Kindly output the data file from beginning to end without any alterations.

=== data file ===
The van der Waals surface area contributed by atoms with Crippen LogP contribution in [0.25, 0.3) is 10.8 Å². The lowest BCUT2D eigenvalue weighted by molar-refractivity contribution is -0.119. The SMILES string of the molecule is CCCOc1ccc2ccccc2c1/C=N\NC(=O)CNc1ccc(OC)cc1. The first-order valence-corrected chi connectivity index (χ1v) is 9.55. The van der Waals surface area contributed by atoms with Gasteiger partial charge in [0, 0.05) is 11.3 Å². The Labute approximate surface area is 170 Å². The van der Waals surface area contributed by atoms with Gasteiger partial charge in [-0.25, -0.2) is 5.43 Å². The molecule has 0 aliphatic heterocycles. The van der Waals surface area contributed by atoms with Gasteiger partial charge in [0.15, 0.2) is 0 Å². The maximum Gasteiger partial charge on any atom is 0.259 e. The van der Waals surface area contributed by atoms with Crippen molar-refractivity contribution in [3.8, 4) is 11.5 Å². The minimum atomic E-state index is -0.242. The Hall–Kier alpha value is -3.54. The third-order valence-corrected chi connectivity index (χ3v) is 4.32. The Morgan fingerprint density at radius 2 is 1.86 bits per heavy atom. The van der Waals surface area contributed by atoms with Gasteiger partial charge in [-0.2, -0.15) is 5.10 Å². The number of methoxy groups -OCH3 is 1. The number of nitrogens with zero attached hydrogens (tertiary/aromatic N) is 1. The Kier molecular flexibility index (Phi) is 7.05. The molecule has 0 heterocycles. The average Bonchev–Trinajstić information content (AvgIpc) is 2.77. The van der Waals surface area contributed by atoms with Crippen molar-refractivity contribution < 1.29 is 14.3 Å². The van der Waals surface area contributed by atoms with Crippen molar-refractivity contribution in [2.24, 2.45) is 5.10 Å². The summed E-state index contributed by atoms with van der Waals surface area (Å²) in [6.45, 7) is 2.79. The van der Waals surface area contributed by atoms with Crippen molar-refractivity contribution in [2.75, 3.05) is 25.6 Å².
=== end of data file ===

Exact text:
The van der Waals surface area contributed by atoms with Crippen LogP contribution in [0.25, 0.3) is 10.8 Å². The lowest BCUT2D eigenvalue weighted by molar-refractivity contribution is -0.119. The SMILES string of the molecule is CCCOc1ccc2ccccc2c1/C=N\NC(=O)CNc1ccc(OC)cc1. The first-order valence-corrected chi connectivity index (χ1v) is 9.55. The van der Waals surface area contributed by atoms with Gasteiger partial charge in [0, 0.05) is 11.3 Å². The Labute approximate surface area is 170 Å². The van der Waals surface area contributed by atoms with Gasteiger partial charge in [-0.25, -0.2) is 5.43 Å². The molecule has 0 aliphatic heterocycles. The van der Waals surface area contributed by atoms with Gasteiger partial charge in [0.15, 0.2) is 0 Å². The maximum Gasteiger partial charge on any atom is 0.259 e. The van der Waals surface area contributed by atoms with Crippen molar-refractivity contribution in [3.8, 4) is 11.5 Å². The minimum atomic E-state index is -0.242. The Hall–Kier alpha value is -3.54. The third-order valence-corrected chi connectivity index (χ3v) is 4.32. The Morgan fingerprint density at radius 2 is 1.86 bits per heavy atom. The van der Waals surface area contributed by atoms with Gasteiger partial charge in [-0.2, -0.15) is 5.10 Å². The number of methoxy groups -OCH3 is 1. The number of nitrogens with zero attached hydrogens (tertiary/aromatic N) is 1. The Kier molecular flexibility index (Phi) is 7.05. The molecule has 0 heterocycles. The average Bonchev–Trinajstić information content (AvgIpc) is 2.77. The van der Waals surface area contributed by atoms with Crippen molar-refractivity contribution < 1.29 is 14.3 Å². The van der Waals surface area contributed by atoms with Crippen molar-refractivity contribution in [2.24, 2.45) is 5.10 Å². The summed E-state index contributed by atoms with van der Waals surface area (Å²) in [6.45, 7) is 2.79. The van der Waals surface area contributed by atoms with Crippen molar-refractivity contribution in [2.75, 3.05) is 25.6 Å².